This context should be taken into account when using these images in research and we have considered this in our own use of images across the resource. Images have been selected in visual content wherever possible from an Indigenous perspective and in the case of visual galleries have been used to reflect the type of content featured in the resource.

Document types, digitized in full colour, include:

  • An extensive collection of manuscripts ranging from the early sixteenth to the mid- twentieth centuries
  • A striking collection of artwork including rare Indigenous ledger art
  • Speeches and petitions written by Indigenous people
  • Diaries, essays, travel journals and ledger books from early European expeditions
  • Correspondence, notes and minutes relating to important treaties
  • Early linguistic studies and ethnographic accounts of Indigenous life
  • Thousands of photographs
  • Historic maps and atlases
  • Rare printed books
  • Indigenous newspapers from the 1960s-1990s

This rich selection of primary sources covers such important themes as:

  • Indigenous Peoples in North America and the European Powers
  • Indigenous Peoples in Mexico
  • Indigenous Peoples in North America and the US Government
  • Military Encounters: Conflicts, Resistance and Alliances
  • Observation, Representation and Cultural Encounters
  • Missionaries and Education
  • Trade and Indigenous Economies
  • Civil Rights Movement
  • Indigenous Peoples in Canada

Indigenous Histories and Cultures in North America provides information on subjects such as:

  • Early United States of America and European colonialism including New France, New Spain and British colonialism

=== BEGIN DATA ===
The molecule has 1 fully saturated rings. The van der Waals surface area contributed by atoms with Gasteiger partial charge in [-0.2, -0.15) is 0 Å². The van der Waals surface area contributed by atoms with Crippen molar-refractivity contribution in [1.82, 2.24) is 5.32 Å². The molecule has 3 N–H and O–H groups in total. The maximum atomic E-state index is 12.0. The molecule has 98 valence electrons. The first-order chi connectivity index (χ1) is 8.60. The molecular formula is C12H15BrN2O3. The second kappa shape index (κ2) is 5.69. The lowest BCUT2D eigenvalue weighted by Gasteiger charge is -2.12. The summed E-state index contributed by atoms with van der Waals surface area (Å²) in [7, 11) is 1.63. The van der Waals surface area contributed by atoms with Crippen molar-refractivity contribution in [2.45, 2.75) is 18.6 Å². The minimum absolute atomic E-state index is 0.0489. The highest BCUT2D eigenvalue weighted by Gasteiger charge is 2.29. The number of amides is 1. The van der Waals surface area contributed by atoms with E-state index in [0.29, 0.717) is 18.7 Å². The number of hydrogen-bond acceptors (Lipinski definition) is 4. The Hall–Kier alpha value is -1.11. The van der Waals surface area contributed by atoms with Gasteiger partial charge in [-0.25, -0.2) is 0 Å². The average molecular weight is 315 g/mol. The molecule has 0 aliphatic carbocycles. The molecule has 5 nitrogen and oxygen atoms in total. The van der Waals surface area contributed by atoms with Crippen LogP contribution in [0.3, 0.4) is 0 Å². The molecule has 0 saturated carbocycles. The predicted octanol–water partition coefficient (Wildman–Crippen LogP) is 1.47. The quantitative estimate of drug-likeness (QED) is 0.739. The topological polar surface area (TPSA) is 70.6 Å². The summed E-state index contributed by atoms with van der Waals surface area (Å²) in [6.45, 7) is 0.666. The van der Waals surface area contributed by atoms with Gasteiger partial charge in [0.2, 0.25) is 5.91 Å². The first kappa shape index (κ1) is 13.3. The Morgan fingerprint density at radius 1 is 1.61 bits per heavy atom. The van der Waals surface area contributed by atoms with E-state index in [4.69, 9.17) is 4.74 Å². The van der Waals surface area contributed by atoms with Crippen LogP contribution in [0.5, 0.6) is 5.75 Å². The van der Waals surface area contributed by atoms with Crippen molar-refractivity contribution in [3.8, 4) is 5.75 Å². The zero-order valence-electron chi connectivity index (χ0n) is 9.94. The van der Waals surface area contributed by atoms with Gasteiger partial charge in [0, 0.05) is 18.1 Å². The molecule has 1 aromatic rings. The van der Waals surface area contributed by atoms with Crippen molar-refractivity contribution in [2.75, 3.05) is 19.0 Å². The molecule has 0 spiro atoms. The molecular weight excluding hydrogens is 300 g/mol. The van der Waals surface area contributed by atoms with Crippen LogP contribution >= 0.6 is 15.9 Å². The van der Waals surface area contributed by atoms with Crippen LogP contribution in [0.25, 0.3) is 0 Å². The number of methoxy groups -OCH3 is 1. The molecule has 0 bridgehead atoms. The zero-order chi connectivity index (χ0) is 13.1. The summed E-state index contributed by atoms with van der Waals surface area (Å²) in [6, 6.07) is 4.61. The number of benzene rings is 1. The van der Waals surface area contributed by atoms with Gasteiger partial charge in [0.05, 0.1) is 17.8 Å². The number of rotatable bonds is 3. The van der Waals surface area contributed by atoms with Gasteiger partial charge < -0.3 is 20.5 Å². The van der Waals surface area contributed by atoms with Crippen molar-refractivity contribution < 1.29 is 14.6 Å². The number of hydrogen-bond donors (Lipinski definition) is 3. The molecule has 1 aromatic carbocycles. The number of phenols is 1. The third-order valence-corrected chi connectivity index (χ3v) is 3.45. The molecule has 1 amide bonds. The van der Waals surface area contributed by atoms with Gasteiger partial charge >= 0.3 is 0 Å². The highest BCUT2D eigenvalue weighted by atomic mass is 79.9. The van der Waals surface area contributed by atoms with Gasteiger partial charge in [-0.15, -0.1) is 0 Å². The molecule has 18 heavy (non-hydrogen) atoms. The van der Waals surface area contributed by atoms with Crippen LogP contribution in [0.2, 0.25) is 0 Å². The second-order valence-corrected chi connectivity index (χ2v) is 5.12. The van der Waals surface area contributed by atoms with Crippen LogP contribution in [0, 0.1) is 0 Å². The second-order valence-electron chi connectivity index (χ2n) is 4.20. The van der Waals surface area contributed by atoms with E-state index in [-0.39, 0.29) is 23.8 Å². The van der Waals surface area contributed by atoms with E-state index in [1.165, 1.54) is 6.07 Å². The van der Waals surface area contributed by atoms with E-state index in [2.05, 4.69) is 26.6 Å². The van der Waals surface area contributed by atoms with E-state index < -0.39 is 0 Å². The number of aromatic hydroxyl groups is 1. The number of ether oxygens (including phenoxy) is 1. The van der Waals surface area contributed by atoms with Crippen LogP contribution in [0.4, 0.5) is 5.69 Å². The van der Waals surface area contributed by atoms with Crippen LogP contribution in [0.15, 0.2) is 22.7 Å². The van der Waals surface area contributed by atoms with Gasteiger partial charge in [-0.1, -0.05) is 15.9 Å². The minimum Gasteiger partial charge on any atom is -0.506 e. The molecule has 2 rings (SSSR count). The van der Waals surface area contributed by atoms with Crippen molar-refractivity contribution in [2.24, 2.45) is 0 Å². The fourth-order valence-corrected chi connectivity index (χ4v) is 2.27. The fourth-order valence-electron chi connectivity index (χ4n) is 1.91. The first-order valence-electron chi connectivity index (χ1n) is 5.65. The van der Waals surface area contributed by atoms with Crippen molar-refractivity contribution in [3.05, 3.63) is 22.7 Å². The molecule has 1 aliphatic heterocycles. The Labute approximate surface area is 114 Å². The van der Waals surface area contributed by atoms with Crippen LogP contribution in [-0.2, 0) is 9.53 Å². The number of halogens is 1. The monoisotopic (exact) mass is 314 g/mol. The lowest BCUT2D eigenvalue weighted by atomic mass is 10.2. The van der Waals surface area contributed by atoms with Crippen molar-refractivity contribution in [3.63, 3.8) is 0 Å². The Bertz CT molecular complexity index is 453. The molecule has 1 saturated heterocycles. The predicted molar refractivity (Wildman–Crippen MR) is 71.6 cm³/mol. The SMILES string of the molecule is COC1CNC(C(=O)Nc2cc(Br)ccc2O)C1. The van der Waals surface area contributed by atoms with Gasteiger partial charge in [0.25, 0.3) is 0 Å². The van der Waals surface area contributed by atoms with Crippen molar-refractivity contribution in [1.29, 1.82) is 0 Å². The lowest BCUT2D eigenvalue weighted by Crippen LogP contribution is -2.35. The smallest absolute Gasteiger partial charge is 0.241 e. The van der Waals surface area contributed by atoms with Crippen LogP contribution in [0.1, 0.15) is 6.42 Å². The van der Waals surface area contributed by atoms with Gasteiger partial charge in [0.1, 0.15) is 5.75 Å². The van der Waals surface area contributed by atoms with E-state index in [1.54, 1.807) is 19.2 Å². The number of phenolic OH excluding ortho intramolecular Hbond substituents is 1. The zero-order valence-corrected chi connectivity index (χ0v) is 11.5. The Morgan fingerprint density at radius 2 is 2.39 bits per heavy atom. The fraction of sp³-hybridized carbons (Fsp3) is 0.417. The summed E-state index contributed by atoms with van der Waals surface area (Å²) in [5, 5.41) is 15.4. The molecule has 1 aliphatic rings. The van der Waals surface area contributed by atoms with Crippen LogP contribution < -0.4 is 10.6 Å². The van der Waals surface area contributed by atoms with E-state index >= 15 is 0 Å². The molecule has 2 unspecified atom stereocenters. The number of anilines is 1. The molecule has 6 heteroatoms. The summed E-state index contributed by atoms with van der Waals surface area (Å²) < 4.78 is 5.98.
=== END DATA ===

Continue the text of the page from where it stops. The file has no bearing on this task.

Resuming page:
• Territorial disputes; treaties, land cessions, delegations
  • Relations with the US Government incorporating treaties, land claims and petitions, the Indian Removal Act and termination
  • Battles and conflicts such as the French and Indian Wars, the American Revolution, Pontiac's Rebellion, the US Civil War, Creek War, Battle of Washita and the Battles of Little Big Horn
  • European and inter-tribal Indigenous alliances
  • Mexico and the surrounding areas
  • Canadian Indigenous Peoples and the fur trade
  • Religion; the dissemination of Christianity, Jesuits, Missionaries
  • Education and Indigenous Boarding schools
  • Artwork, photographs, journals and travel narratives describing customs and cultures
  • 20th century political activism; the Red Power Movement, Urban Indian Conferences and the occupation of Alcatraz

The combination of primary documents and secondary resources provides an extensive overview of Indigenous histories in North America. Key periods covered include:

  • Pre-colonization – see our Map for visualisations of Indigenous migration and trade routes
  • Early contact between Indigenous Peoples in North America and European colonists
  • The first days of the New Republic and the emerging Federalist Era
  • Relocation policy and the ensuing Indian Removal Act of 1830
  • Indian Wars, the War of Independence and the American Civil War
  • Turn of the century politics and the Progressive Era
  • The impact of the Indian New Deal
  • The Red Power Movement and the occupation of Alcatraz
  •  Topical areas of interest in Indigenous studies  – see our online exhibitions